Although it's always best to tailor each figure specifically to its scene, there are a couple of basic staples that can get you started here. We're talking body language and facial expression, and if you can't see both then the other needs to get the message across.
The word cowering is normally associated with fear, either so debilitating that it denotes an acceptance of one's fate, or pleading to be spared whatever the particular terror is.
It's natural instinct in that position to arch away from the threat or curl up into a ball, rather like the foetal position, trying to make yourself as small as possible a target.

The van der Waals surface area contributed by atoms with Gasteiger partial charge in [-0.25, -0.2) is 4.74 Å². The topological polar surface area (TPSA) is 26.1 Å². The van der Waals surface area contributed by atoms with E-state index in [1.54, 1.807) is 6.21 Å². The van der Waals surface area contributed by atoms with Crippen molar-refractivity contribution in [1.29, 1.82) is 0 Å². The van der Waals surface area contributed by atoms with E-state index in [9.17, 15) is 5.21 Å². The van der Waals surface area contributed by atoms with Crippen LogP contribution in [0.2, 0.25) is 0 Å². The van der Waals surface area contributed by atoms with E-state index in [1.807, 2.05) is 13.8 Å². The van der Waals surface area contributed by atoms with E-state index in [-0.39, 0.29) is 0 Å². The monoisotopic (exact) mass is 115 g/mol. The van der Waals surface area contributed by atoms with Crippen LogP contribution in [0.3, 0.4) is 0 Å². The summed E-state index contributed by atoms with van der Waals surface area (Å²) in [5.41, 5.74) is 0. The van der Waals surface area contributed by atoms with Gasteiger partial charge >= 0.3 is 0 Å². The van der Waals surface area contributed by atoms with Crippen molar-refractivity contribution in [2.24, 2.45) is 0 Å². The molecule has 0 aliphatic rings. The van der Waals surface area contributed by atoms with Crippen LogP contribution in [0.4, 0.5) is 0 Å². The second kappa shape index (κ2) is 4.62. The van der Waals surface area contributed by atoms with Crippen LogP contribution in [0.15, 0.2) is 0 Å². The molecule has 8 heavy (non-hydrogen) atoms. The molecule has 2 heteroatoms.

Despite different features, you should be able to use recognisable human body language to put across that same terror in humanoid creatures.
Either body-language stereotype should work if correctly placed with respect to the peril. Suitable facial expression should consolidate the message.
For some examples of interpretation of abject terror, you could do worse than seek out some of those classic horror B-movie posters with screaming girls in them. Eyes wide open, eyebrows angled up at the brow and mouth agape mid-scream.
Words: Nick Harris
Gloucestershire-based Nick went digital in 2000 after 18 years working with traditional methods. He works mainly on children’s illustrations. This article originally appeared in ImagineFX magazine issue 91.
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